McBurney is also tussling with time. Speaking to us, he is both now and not now. We hear his voice speaking to us from stage and speaking to us from the past in a series of recordings. These recordings overlap with other voices from the past: experts on time, people who knew McIntyre, and – most strikingly – McBurney’s (then) five-year-old daughter, who keeps interrupting him during a sleepless night while making the show. By layering those voices on top of one another, like the sounds of the rainforest, they become an indistinguishable hubbub, evoking the way in which we often experience memories. Just the odd thing jumps out: a sentence here, an idea there.

Listening to Tim Bano’s brilliant audio review of the show, there was one thing that struck me – or one thing that protrudes, several days later, from my unreliable memory of it. The podcast is framed as a conversation between two selves: his present (now, of course, past) self two weeks after seeing The Encounter, and his past self sitting in the auditorium watching the show. Reflecting on this situation, Tim describes all the past versions of himself as distant and inaccessible – as separate from who he is now as any stranger.

It’s that impossibility of really knowing ourselves, our minds, our memories that resonates in both the States of Mind exhibition and The Encounter. I’m also reminded during The Encounter of Greg Wohead’s exquisite, dizzying Hurtling, which meditates on the impossibility of ever truly being in the present. There’s something in that piece about our minds connecting, catching up, so that we can never be truly present to ourselves. In The Encounter, that feeling is amplified (quite literally, in the case of the sound): we have to connect moments in time and disparate voices; we are always coping with the incommensurability of the sounds in our ears, the images forming in our minds, and the contrasting bareness of the stage in front of us. We are – like McBurney, like everyone all the time – all forming our own fictions.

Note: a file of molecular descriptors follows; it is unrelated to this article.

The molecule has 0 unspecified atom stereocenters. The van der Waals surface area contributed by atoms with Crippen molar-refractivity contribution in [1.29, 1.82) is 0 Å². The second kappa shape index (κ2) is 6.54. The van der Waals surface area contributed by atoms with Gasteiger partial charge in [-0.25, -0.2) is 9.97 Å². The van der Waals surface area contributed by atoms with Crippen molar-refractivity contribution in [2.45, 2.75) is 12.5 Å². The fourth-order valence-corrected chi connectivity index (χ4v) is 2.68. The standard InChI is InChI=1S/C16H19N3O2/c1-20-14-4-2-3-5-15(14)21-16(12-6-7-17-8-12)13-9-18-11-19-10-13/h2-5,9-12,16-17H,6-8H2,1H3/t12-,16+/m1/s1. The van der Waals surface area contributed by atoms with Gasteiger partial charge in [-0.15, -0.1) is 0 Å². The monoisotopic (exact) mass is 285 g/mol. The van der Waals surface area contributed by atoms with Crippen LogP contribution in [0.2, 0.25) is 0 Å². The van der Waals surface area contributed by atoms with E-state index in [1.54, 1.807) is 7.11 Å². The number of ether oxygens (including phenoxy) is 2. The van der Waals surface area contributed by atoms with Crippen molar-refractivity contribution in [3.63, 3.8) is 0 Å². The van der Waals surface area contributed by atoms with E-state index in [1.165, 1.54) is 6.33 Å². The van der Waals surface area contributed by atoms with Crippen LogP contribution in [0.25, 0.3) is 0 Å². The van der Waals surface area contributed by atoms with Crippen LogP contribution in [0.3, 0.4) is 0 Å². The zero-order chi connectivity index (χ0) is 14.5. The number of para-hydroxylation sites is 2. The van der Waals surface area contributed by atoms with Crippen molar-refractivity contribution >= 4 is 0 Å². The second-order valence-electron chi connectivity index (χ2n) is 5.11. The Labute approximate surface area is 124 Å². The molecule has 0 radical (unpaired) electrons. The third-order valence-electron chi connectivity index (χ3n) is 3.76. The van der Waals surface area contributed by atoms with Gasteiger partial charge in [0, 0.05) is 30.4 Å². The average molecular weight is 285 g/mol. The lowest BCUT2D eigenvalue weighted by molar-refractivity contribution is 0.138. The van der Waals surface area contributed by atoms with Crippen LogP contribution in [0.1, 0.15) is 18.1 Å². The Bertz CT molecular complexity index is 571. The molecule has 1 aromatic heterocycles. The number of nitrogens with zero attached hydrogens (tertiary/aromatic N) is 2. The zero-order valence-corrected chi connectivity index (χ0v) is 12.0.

“I am convinced that great works of art tell us about shape-shifting, about both the world and ourselves as more mobile, more misperceived, more dimensional beings, than science or our senses would have us believe.” Arnold Weinstein

If everything is fiction, there’s still a question of whose fictions get told. Just a couple of days after seeing The Encounter, still vibrating with its sensations and ideas, I was stopped in my tracks by Stewart Pringle’s review on Exeunt. He describes the show as “an absolutely spectacular and absolutely state-of-the-art framework for one of the oldest colonial narratives – the white man’s journey into the unknown”. Oof. Am I so inured to the white male perspective, so adept at translating the “universal”, “neutral” narratives of white masculinity into my own experience, that the more troubling aspects of McBurney’s show just passed me by?